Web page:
The First CSA Pickup: Gotta Love ‘Em Greens

The time has come.  Our first CSA (Community Supported Agriculture) pickup was yesterday.  I must admit to being quite excited…you don’t know what’s going to be in your bag until the morning that you pick them up, so I got to spend the past week dreaming about what I could be eating this week.  The other members of the family aren’t all on board yet, but I am planning to convince them with all the wondrous meals that we’ll be preparing this summer :)!

Dreaming became reality when I picked up:

  • 1 head endive
  • 1 head red butter leaf lettuce
  • 1 head green butter leaf lettuce
  • 1 bunch beets
  • ½ lb of fava beans
  • 1 lb of broccoli raab
  • Garlic curls
  • 10 salad turnips
  • 1 bunch mint

Yum!  When we picked up yesterday we still had one small head green cabbage and ½ head of fennel remaining from our visit to the Falls Church Farmer’s Market, so I needed to make sure that those were incoporated into our (new) weekly meal planning.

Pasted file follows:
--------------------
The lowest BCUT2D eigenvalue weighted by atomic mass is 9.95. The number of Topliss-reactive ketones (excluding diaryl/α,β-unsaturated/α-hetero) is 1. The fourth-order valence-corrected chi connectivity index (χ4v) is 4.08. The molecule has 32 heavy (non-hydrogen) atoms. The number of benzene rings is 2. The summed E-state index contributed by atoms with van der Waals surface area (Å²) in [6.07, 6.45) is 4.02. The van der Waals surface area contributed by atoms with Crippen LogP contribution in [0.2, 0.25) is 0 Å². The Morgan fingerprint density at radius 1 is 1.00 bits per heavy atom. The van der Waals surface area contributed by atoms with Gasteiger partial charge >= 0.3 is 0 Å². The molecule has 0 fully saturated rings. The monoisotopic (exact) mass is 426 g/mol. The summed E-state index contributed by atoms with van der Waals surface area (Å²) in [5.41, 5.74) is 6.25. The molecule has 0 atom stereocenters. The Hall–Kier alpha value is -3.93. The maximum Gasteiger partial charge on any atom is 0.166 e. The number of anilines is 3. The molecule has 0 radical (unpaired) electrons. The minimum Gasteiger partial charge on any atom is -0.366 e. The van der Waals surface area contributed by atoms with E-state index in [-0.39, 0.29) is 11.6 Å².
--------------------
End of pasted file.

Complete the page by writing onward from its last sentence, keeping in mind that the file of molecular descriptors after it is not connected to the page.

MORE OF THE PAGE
So, what are we going to eat this week?!

Tonight, we made an Italian inspired chicken, garlic curls, cabbage, and capers sautee, with farmer’s market butter (from Blue Ridge Dairy), olive oil, and white balsamic vinegar.

I think this falls into the Ditch the Recipe category – I knew that I wanted some protein (the chicken), wanted to add some crispy vegetables, with a little sauce to flavor the starch that accompanied the meal (egg noodles in this case).  Given that I needed to use the cabbage, and wanted to try the flavor of the garlic curls, I decided to move into an Italian flavor by using the olive oil plus balsamic combination.  Sprinkled with a lemon-herb spice mixture, and served with fresh parmesan, it was quite tasty.

We rounded out the meal with featured local produce: a three-lettuce salad with fennel and shaved Parmesan, and a baguette from Lyon Bakery stand at Union Station that I bought on my way home tonight.

For the rest of the week, we’ll make:

And, then, we’ll revisit the pantry and make a plan for the Farmer’s Market on Friday.